Summer Story: NPR Analyzes Pres. Obama’s Oratorical Tics


This is what happens in August: Congress goes into recess, lots of Americans go on vacation and, consequently, the media has an existential crisis brought about by less political drama to cover and fewer people following the news. On the upside, though, it’s always entertaining to see what the media comes up with to fill space. NPR’s Linton Weeks, for example, contributed this August gem today in which he spent over 1,500 words analyzing President Obama’s oratorical tics. (And yes, I’m well aware that by covering the August fluff stories I am, in fact, contributing to the fluff. It’s August.)

Noting the discrepancy between the poetic rhetoric of Candidate Obama and the more practical, sometimes pedantic, tone of President Obama, Weeks pokes fun at the language tics Obama has picked up since assuming office. Specifically, he notes the president’s newfound affinity for beginning sentences with “now” or “so.”

Take a look at his remarks at the Aug. 11 signing of the Manufacturing Enhancement Act of 2010. It’s a no-big-deal 10-minute speech of 20 paragraphs. After welcoming people to the White House, Obama began seven of the next 11 paragraphs with the words “now” or “so”…

According to the transcript of his Aug. 9 speech in Austin on higher education and the economy, Obama started paragraphs with the word “so” nine times and with the word “now” six times. Speaking on behalf of senatorial candidate Alexi Giannoulias at an Aug. 5 rally in Chicago, the president began paragraphs with “now” six times and “so” five times.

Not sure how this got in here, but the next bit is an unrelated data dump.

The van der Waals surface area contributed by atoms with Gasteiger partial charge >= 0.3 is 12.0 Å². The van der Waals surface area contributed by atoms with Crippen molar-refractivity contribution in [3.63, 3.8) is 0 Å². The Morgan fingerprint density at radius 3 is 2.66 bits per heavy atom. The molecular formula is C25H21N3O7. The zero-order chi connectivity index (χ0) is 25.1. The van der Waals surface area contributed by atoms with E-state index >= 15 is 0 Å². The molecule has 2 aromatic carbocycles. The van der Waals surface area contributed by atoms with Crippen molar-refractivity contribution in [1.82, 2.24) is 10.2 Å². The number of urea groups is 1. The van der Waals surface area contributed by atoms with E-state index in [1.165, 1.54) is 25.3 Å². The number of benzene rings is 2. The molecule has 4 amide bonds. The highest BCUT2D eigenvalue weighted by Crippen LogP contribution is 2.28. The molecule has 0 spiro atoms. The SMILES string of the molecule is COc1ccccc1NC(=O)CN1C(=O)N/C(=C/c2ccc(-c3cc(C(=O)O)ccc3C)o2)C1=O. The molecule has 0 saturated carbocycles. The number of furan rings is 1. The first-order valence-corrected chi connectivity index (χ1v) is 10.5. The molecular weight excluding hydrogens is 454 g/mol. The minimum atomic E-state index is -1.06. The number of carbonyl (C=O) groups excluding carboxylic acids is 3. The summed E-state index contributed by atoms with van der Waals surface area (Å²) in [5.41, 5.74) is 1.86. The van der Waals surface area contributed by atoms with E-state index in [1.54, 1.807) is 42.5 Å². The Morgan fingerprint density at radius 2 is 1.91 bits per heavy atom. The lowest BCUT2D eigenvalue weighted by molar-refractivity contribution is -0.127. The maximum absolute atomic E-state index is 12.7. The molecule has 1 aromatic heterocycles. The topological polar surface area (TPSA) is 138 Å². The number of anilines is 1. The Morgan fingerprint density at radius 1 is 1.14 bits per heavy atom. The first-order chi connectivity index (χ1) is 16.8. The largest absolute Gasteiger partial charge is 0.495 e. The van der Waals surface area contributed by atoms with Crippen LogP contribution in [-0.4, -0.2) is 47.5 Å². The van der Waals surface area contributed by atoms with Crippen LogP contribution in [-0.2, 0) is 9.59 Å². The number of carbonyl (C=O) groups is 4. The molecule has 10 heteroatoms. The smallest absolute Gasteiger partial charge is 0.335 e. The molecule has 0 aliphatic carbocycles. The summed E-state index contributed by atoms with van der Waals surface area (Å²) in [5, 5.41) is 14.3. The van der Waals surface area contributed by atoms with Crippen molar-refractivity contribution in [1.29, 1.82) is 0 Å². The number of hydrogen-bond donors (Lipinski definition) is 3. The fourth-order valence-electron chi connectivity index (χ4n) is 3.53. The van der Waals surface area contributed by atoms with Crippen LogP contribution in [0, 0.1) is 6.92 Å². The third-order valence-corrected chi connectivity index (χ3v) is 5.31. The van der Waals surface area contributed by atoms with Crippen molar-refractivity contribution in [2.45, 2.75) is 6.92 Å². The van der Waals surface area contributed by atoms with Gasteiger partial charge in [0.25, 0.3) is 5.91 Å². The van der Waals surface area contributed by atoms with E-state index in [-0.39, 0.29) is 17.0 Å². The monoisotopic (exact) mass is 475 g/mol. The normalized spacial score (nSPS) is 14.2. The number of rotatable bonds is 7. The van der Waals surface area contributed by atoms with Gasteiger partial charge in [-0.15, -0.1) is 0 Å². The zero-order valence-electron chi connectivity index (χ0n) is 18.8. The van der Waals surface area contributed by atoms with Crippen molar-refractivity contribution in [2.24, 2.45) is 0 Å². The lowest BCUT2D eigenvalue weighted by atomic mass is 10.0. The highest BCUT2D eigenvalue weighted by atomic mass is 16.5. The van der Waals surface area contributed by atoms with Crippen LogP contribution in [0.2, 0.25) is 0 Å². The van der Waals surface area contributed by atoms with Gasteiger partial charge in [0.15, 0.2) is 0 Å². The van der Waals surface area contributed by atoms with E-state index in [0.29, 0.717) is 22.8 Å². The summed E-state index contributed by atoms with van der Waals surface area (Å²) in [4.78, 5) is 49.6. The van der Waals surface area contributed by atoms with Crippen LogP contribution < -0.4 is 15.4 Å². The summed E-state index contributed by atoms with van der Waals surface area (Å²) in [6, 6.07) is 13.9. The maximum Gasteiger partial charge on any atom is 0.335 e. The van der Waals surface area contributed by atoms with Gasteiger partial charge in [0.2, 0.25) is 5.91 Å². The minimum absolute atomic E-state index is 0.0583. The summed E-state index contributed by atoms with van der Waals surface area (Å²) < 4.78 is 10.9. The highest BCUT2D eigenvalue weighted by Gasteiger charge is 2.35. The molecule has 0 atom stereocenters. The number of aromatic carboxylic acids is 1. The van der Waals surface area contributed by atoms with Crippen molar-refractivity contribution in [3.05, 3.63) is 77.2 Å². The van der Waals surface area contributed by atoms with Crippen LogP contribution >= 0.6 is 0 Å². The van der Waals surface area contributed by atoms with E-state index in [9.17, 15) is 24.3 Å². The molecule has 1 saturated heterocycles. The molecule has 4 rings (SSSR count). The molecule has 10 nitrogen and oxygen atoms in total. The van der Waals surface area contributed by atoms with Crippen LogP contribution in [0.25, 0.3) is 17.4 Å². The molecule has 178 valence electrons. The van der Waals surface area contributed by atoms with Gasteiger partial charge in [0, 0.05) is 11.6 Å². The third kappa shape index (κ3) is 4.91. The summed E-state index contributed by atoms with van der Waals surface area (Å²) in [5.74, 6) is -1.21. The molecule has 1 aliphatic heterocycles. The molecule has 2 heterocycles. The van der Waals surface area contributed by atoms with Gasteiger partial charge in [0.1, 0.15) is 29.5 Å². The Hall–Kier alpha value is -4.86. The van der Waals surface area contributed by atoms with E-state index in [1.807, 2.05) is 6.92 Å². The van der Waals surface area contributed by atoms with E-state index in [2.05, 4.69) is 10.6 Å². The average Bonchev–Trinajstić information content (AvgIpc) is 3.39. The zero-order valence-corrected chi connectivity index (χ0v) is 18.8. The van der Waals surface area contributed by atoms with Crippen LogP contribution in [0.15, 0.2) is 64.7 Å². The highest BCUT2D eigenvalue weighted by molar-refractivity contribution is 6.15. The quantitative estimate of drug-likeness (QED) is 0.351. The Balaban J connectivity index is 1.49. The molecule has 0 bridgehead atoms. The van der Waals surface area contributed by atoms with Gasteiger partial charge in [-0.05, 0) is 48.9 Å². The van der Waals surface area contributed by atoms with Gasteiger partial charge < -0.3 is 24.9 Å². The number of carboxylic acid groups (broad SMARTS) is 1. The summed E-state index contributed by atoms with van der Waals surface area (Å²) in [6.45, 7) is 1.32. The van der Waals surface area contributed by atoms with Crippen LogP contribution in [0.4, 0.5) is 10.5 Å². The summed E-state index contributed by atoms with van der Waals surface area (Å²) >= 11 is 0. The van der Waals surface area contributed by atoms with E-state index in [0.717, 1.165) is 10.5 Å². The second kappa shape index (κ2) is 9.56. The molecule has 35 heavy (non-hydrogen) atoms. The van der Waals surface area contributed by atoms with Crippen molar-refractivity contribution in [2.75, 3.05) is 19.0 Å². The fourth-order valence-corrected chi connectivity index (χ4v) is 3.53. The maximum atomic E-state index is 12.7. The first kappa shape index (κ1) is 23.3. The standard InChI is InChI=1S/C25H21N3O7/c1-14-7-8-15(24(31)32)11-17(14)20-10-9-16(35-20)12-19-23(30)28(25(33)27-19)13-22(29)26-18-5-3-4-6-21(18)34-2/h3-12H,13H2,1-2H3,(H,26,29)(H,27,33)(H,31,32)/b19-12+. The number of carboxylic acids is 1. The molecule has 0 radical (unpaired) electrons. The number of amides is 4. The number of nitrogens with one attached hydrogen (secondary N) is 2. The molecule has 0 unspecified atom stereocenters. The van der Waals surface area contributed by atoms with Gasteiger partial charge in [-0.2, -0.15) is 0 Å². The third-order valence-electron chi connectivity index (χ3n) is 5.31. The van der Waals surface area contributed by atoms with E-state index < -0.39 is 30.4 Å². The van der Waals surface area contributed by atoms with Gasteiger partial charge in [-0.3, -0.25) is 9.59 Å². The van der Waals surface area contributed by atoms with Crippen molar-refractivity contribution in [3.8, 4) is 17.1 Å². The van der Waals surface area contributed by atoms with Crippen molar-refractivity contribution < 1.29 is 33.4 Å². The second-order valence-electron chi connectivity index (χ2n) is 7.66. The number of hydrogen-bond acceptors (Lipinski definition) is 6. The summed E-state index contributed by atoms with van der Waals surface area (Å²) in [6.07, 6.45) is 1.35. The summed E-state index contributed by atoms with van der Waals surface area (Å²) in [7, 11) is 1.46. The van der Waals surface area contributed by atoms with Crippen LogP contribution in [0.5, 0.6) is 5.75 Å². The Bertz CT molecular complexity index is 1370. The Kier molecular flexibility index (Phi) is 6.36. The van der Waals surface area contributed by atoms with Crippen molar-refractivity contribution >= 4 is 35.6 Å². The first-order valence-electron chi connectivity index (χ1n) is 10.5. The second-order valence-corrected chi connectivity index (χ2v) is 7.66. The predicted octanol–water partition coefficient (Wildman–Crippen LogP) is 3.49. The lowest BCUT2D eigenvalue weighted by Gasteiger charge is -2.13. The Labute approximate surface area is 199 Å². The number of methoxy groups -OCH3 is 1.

Weeks interviewed Wesleyan University’s Elvin Lim who has dedicated not just 1,500 words to presidential speech writing but an entire book called The Anti-Intellectual Presidency: The Decline of Presidential Rhetoric from George Washington to George w. Bush.

According to Lim, “now” and “so” can act as “rhetorical pivots” or pre-emptive qualifiers that allow Obama to acknowledge both sides of complex issues. Unfortunately, the nuance-allowing pivots often result in Obama sounding like a lecturing professor, for which he has received considerable criticism.

And of course, no article in an election year is complete without the necessary reference to poll numbers and the president’s approval rate:

Obama’s lack of inspirational oratory may partially explain why his approval numbers are down. According to a mid-August USA Today/Gallup poll, a majority of Americans disapprove of the way Obama is handling many key issues — including health care, the situations in Iraq and Afghanistan, the deficit, the environment, the economy and immigration.

Perhaps he needs to invigorate the American people as well as inform. To exhilarate as well as explain. To touch as well as teach.

I’m going to assume that Weeks is employing some tongue-in-cheek poetic language there at the end rather than being serious.

In the meantime, there’s something comforting about knowing that NPR is paying someone to read through presidential transcripts and count how many sentences begin with which caveat-indicating word.

Have a tip we should know?

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